If you are an employer looking to offer a status change for an employee with a visa, there are a few steps and qualifications to understand on the path to permanent residency. A U.S. employer can sponsor a prospective or current foreign national employee who is inside or outside the United States, however, they must have a certain type of visa to be able to change status to permanent residency, or more commonly, a green card.
Specifically, foreign workers must hold a specific EB visa. As we descend the EB category, EB-1,EB-2, EB-3 and EB-4, the visas are less specialized and more attainable for a broad international workforce. Let’s take a look at what each of these visas signifies:
EB-1: Also known as Priority workers, EB-1 visa holders have been recognized by their peers or mentors to be at the top of their specialties and fields. In order to be given an EB-1 visa, you must have received an internationally recognized award of significant importance, such as a Nobel Prize or a top performing arts honor. As you can imagine, EB-1 visas are quite difficult to receive.
EB-2: The EB-2 visa is an employment-based green card category that grants U.S. permanent residency to foreign nationals in possession of advanced degrees or with exceptional ability. It is similar to an H1-B visa due to its category requirements, but unlike H1-B, there is no lottery.
EB-3: It is intended for "skilled workers", "professionals", and "other workers". The EB-3 requirements are less stringent than the preceding EB visas; however, the backlog of applicants may be longer. Applicants must hold a Bachelor’s degree.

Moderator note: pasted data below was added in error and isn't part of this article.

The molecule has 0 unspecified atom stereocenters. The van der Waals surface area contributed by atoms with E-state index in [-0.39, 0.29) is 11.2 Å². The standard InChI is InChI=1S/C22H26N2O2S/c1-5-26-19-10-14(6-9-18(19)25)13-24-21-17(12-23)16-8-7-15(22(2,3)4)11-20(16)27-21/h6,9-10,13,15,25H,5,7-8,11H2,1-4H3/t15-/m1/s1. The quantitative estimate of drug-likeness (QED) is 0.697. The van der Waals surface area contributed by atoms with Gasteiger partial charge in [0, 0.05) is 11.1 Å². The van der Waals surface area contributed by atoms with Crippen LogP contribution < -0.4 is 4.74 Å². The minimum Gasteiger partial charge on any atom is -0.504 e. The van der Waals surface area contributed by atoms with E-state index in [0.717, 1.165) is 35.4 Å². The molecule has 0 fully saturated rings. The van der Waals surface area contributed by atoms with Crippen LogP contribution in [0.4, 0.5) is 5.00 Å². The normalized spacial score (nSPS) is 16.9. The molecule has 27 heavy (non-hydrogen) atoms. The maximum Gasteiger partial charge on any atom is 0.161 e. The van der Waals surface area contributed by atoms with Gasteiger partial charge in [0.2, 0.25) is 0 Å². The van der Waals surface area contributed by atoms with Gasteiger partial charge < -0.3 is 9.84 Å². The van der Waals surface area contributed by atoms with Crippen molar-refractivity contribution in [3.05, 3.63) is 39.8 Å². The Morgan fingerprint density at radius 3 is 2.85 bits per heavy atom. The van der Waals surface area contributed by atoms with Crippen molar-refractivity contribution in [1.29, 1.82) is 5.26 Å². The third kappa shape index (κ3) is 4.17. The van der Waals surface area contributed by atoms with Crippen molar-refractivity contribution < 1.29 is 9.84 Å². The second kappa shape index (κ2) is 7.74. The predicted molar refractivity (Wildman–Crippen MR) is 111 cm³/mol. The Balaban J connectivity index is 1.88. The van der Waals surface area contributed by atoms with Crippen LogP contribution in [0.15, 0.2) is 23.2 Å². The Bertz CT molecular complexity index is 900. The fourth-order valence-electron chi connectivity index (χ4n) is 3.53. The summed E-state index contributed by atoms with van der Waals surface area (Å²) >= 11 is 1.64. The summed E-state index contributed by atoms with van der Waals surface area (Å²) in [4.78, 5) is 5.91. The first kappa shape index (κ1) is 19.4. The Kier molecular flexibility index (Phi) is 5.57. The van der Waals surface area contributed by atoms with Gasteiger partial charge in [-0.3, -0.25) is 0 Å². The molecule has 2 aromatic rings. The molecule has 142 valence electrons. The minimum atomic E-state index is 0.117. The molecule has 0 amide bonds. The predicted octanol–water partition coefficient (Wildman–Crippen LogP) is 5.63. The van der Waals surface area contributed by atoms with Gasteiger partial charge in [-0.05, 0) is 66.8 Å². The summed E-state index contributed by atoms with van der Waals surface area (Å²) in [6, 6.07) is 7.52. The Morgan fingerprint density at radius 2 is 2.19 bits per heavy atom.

EB-4: This visa is specified for special immigrant religious workers, such as priests. It is generally intended for members of a non-profit religious denomination in the U.S., however, the category can cover a broad range of applicants such as Iraqi translators, employees of the Panama Canal, retired employees of NATO-6, and other unique qualifications.
Employers must submit Form I-140, Petition for Alien Worker, with USCIS. If you are applying for an EB-1 visa or under the National Interest Waiver, you can file on your own. As part of this process, your employer needs to prove they can pay your wages as part of your application. However, first they must make sure that no other U.S. workers can fill the position by going through the PERM process. Then, a long and precise legal process begins to bring foreign talent to live and work in the country as a permanent resident.
As you can see, the types of workers that can be sponsored for permanent residency in the United States are broad and diverse. If you are a U.S. organization looking to bring an international professional to your workforce, contact our experienced immigration attorneys today.